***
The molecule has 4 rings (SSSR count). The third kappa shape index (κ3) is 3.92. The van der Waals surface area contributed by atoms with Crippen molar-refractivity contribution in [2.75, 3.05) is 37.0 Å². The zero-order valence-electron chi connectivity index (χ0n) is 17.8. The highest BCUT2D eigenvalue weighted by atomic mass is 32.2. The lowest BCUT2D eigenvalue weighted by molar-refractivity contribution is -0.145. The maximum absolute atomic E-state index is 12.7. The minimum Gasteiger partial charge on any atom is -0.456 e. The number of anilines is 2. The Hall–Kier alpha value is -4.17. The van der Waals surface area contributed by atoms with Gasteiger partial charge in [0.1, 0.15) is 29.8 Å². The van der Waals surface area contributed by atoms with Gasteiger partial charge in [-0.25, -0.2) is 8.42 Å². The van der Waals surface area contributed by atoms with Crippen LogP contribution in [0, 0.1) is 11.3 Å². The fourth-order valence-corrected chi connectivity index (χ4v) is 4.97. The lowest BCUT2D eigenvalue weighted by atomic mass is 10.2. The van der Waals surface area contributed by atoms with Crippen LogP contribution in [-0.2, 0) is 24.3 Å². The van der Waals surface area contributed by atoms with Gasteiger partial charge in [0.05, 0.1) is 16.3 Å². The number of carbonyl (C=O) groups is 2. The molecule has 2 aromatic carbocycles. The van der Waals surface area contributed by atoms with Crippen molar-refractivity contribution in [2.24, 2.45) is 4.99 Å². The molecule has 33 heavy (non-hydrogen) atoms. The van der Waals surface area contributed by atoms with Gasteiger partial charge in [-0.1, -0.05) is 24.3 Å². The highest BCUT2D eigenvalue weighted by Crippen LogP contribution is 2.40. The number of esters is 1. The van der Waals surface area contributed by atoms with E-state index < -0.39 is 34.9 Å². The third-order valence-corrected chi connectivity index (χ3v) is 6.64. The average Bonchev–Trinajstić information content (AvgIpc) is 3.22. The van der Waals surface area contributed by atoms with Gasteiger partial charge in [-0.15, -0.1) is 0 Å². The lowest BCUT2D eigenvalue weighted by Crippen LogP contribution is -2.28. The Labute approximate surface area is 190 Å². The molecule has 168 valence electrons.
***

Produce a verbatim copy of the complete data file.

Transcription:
The molecule has 4 rings (SSSR count). The third kappa shape index (κ3) is 3.92. The van der Waals surface area contributed by atoms with Crippen molar-refractivity contribution in [2.75, 3.05) is 37.0 Å². The zero-order valence-electron chi connectivity index (χ0n) is 17.8. The highest BCUT2D eigenvalue weighted by atomic mass is 32.2. The lowest BCUT2D eigenvalue weighted by molar-refractivity contribution is -0.145. The maximum absolute atomic E-state index is 12.7. The minimum Gasteiger partial charge on any atom is -0.456 e. The number of anilines is 2. The Hall–Kier alpha value is -4.17. The van der Waals surface area contributed by atoms with Gasteiger partial charge in [0.1, 0.15) is 29.8 Å². The van der Waals surface area contributed by atoms with Gasteiger partial charge in [-0.25, -0.2) is 8.42 Å². The van der Waals surface area contributed by atoms with Crippen LogP contribution in [0, 0.1) is 11.3 Å². The fourth-order valence-corrected chi connectivity index (χ4v) is 4.97. The lowest BCUT2D eigenvalue weighted by atomic mass is 10.2. The van der Waals surface area contributed by atoms with Crippen LogP contribution in [-0.2, 0) is 24.3 Å². The van der Waals surface area contributed by atoms with Gasteiger partial charge in [0.05, 0.1) is 16.3 Å². The number of carbonyl (C=O) groups is 2. The molecule has 2 aromatic carbocycles. The van der Waals surface area contributed by atoms with Crippen molar-refractivity contribution in [2.24, 2.45) is 4.99 Å². The molecule has 33 heavy (non-hydrogen) atoms. The van der Waals surface area contributed by atoms with Gasteiger partial charge in [-0.1, -0.05) is 24.3 Å². The highest BCUT2D eigenvalue weighted by Crippen LogP contribution is 2.40. The number of esters is 1. The van der Waals surface area contributed by atoms with E-state index < -0.39 is 34.9 Å². The third-order valence-corrected chi connectivity index (χ3v) is 6.64. The average Bonchev–Trinajstić information content (AvgIpc) is 3.22. The van der Waals surface area contributed by atoms with Gasteiger partial charge in [-0.15, -0.1) is 0 Å². The lowest BCUT2D eigenvalue weighted by Crippen LogP contribution is -2.28. The Labute approximate surface area is 190 Å². The molecule has 168 valence electrons.